A marathon European Union summit has broken up temporarily in the fourth day of acrimonious haggling over an unprecedented 1.85 trillion-euro ($2.1 trillion) EU budget and coronavirus recovery fund to tackle the crisis. The weary leaders were scheduled to resume the meeting Monday afternoon.
The summit of the 27 EU leaders began Friday and was scheduled to end Saturday. Instead deep ideological differences between leaders forced the talks into Sunday and then through the night to Monday morning.
The bitter negotiations pitted a group of five wealthy northern countries — the Netherlands, Austria, Denmark, Sweden and Finland — against southern nations hardest hit by the pandemic, supported by European heavyweights Germany and France.
Leaders did not comment as they left the summit venue early Monday.
On Sunday night, after three days of fruitless talks, EU Council president Charles Michel implored leaders to overcome their fundamental divisions and agree on the budget and recovery fund.
“Are the 27 EU leaders capable of building European unity and trust or, because of a deep rift, will we present ourselves as a weak Europe, undermined by distrust," he asked the leaders at the end of another day of divisive negotiations. The text of the behind-closed-doors speech was obtained by The Associated Press.
“I wish that we succeed in getting a deal and that the European media can headline tomorrow that the EU succeeded in a Mission Impossible," Michel said.
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But early on the fourth day of talks — the summit was meant to last only two — the leaders still had not reached a compromise. As dawn broke Monday in Brussels, they were still in the marathon summit after haggling through the night over the size and terms of the recovery fund. After a brief plenary meeting, Michel pressed pause on the meeting.
Even with German Chancellor Angela Merkel and French President Emmanuel Macron negotiating as the closest of partners, the traditionally powerful Franco-German alliance could not get the bloc's 27 quarreling nations in line.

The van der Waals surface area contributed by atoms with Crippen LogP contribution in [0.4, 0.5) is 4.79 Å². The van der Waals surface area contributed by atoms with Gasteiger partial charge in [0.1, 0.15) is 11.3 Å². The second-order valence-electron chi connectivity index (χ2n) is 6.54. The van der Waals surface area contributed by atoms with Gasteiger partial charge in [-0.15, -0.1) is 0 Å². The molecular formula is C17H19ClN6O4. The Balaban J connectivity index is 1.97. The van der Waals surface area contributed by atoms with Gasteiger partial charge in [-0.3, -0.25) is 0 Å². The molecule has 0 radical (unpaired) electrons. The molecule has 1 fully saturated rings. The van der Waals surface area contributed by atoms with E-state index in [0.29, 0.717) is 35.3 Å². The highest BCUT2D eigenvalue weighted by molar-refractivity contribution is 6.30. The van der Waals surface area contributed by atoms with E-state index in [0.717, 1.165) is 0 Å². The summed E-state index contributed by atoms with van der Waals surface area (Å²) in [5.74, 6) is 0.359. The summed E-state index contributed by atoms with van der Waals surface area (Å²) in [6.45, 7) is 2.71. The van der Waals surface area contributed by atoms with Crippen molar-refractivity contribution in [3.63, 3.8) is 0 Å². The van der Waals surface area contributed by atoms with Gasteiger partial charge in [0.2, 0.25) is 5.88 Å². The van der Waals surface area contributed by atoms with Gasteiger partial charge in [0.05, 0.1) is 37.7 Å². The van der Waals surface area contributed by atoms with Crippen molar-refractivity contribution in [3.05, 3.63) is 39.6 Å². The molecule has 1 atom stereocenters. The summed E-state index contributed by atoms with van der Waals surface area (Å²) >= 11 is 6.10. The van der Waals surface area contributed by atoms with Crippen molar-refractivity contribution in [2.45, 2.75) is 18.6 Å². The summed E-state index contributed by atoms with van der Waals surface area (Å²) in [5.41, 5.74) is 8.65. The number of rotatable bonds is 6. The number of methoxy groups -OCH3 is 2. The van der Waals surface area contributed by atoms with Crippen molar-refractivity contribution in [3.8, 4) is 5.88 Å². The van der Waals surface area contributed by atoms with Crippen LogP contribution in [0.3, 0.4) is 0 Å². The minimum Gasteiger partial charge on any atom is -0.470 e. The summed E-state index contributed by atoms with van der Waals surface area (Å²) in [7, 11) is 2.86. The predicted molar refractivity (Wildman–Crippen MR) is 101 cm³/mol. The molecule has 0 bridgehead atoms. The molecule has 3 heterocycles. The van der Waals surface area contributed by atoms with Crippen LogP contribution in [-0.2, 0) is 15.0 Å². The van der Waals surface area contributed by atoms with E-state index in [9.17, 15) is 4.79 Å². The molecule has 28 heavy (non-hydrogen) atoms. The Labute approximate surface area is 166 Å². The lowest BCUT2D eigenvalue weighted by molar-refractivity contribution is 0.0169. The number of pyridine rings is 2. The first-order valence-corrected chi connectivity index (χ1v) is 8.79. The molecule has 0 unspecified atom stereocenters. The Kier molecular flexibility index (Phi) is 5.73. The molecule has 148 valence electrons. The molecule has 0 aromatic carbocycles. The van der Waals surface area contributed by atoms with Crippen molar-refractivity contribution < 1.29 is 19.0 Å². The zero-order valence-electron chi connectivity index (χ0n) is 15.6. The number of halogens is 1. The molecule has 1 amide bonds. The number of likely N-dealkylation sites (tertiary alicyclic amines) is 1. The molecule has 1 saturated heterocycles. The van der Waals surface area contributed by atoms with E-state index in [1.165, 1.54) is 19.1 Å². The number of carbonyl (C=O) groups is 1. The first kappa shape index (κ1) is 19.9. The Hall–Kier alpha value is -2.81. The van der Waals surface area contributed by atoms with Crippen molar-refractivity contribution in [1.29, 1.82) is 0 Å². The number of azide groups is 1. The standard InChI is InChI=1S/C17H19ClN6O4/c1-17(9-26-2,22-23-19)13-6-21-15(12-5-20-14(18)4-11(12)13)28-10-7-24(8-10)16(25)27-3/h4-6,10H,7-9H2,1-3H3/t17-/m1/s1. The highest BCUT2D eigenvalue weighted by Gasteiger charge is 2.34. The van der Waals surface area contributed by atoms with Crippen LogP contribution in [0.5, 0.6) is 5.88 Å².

The pandemic has sent the EU into a tailspin, killing around 135,000 of its citizens and plunging its economy into an estimated contraction of 8.3% this year.
The bloc’s executive has proposed a 750 billion-euro coronavirus fund, partly based on common borrowing, to be sent as loans and grants to the countries hit hardest by the pandemic. That comes on top of the seven-year 1 trillion-euro EU budget that leaders have been haggling over for months even before the pandemic hit.
All nations agree they need to band together but the five richer countries in the north, led by the Netherlands, want strict controls on spending, while struggling southern nations like Spain and Italy say those conditions should be kept to a minimum.
At their dinner table Sunday night, the leaders could mull a proposal from the five wealthy northern nations that suggested a coronavirus recovery fund with 350 million euros of grants and the same amount again in loans. The five EU nations nicknamed “the frugals” — the Netherlands, Austria, Finland, Sweden and Denmark — had long opposed any grants at all.
Merkel and Macron walked out of heated talks before dawn Sunday with the frugals, bemoaning their lack of commitment to a common cause. “They ran off in a bad mood,” Dutch Prime Minister Mark Rutte said.
Rutte has long been known as a European bridge builder, but this weekend his tough negotiating stance is being blamed for holding up a deal. He and his allies are pushing for labor market and pension reforms to be linked to EU handouts and a “brake” enabling EU nations to monitor and, if necessary, halt projects that are being paid for by the recovery fund.
“He can’t ask us to do specific reforms,” Italian Prime Minister Giuseppe Conte said. "Once (the aid) is approved, each country will present its proposals.”
Rutte also wants a link to be made between the handout of EU funds and the rule of law — a connection aimed at Poland and Hungary, countries with right-wing populist governments that many in the EU think are sliding away from democratic rule.
That drew a harsh response from hardline Hungarian Prime Minister Viktor Orban.
“I don’t know what is the personal reason for the Dutch prime minister to hate me or Hungary, but he’s attacking so harshly and making very clear that because Hungary, in his opinion, does not respect the rule of law, (it) must be punished financially,” Orban said.
Corder reported from The Hague, Netherlands. Associated Press writer Geir Moulson contributed from Berlin.